MLB Players Need a Time Out

The first two games of the 2011 World Series have been played between the St. Louis Cardinals and the Texas Rangers at Busch Stadium and the teams are tied with one game each as the series heads to Texas.  Most people are unaware of the plays going on behind the scenes as they watch the teams battle for the series on the field.

First, there is the play between the Major League Baseball Players Association (MLBPA) and their new players’ contract.  One of the major issues in the collective bargaining is banning the use of smokeless tobacco by the players.  MLB Commissioner Bud Selig wants to propose smokeless tobacco restrictions in the major league, similar to restrictions already in place in the minors where smokeless tobacco is already banned.  The players don’t want to be told what to do with their tobacco.

The second is a play of words is between four Senators and the MLBPA.  Citing the 2009 National Youth Risk Behavior Survey that found smokeless tobacco products use has increased by 36 percent by high school boys since 2003, U.S. Senators Dick Durbin, Frank Lautenberg, Tom Harkin, and Richard Blumenthal have called on the MLB Players’ Association to ban the use of all tobacco products at games and on camera.   According to the Senators: “Major League ballplayers who use smokeless tobacco at games are providing a celebrity endorsement for these products, encouraging many young people to try smokeless tobacco.”  Between 2005 and 2008, the tobacco industry more than doubled its marketing for smokeless products.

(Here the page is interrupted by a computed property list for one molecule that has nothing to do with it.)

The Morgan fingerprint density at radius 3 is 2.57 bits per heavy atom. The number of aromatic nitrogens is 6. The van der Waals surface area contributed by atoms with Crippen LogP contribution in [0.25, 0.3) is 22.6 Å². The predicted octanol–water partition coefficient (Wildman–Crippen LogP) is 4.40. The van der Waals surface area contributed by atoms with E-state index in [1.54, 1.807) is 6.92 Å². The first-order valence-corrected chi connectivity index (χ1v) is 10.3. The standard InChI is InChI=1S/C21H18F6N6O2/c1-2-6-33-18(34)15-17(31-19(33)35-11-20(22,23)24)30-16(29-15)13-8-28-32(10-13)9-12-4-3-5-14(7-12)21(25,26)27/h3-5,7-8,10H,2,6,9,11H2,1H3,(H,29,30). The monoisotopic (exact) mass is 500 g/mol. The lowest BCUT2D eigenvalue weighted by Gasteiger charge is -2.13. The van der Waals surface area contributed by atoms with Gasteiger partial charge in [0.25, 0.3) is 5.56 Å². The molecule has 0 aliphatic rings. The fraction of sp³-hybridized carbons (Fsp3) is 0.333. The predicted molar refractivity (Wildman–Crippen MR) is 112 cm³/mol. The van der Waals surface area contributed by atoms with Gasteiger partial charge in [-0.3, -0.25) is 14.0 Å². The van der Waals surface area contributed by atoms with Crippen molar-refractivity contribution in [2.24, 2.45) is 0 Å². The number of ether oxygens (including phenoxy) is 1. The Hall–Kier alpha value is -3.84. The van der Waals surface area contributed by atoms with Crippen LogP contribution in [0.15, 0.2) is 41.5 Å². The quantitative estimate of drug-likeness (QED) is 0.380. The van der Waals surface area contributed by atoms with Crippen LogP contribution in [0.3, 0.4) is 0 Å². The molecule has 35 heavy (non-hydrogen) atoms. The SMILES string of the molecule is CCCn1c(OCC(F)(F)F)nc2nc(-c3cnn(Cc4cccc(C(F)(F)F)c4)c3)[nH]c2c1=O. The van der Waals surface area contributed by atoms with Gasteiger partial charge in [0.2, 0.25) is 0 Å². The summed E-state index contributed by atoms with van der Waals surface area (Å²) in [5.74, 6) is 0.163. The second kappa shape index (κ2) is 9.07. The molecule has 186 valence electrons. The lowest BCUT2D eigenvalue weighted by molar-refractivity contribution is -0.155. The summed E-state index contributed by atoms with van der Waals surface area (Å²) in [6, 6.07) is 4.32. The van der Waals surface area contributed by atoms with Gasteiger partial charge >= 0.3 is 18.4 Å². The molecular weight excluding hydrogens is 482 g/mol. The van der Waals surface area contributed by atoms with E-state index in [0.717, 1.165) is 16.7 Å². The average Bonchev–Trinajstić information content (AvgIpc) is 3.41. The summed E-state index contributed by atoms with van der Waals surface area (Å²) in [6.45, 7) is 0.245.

The third play is between the players themselves and the media.  Ball players are all about tradition, and chewing tobacco has been part of baseball since the rules were written in the mid 1800s.  Back in the day, players used the tobacco to keep their mouths moist, their mitts lubricated in the dusty parks, and make their spit balls fly.  Peer pressure from other players also kept the tradition going.  Chewing almost died out when smoking became popular with the players in the 1950s.  When the dangers of cigarettes became public in the 1970s, players went back to chew and then dip, thinking it was safer.   The tobacco industry gave out free samples to the players, and then recruited them for their ad campaigns.

MLB players think the decision to use or not use smokeless tobacco should be left up to them, but they are behind the times when it comes to the dangers of tobacco use.  A lip or cheek of tobacco has as much nicotine as four cigarettes, increases the heart rate, blood pressure and causes irregular heartbeats.  It contains 28 carcinogens, and is a known cause of human cancer.  The players have been used as pawns for their celebrity by Big Tobacco to hook young players and hero worshipers into thinking that tobacco is necessary part of baseball.  You don’t have to see an advertisement of a real player holding up a can of tobacco to know he is using, just watch for those tell-tail signs: a round impression in a back pocket, a packed lip or cheek, or a grown man spitting brown goo in the outfield or dugout. The kids watch.  They know which players are users.

So, Commissioner Selig, you need to be the dad.   The players still using tobacco on the field need to take a timeout and think about the consequences of their actions.  We aren’t asking them to wash their lucky socks or trim off their series beards.   We just want the players to get with the times.  Their actions of using tobacco are stronger then their words telling the kids not to start.  So, spit it out, step it up to the plate, and play ball.


This entry was posted in Big Tobacco, Cigarettes, Diseases, Legal, Smokeless tobacco, Uncategorized and tagged , , , , , , , , . Bookmark the permalink.

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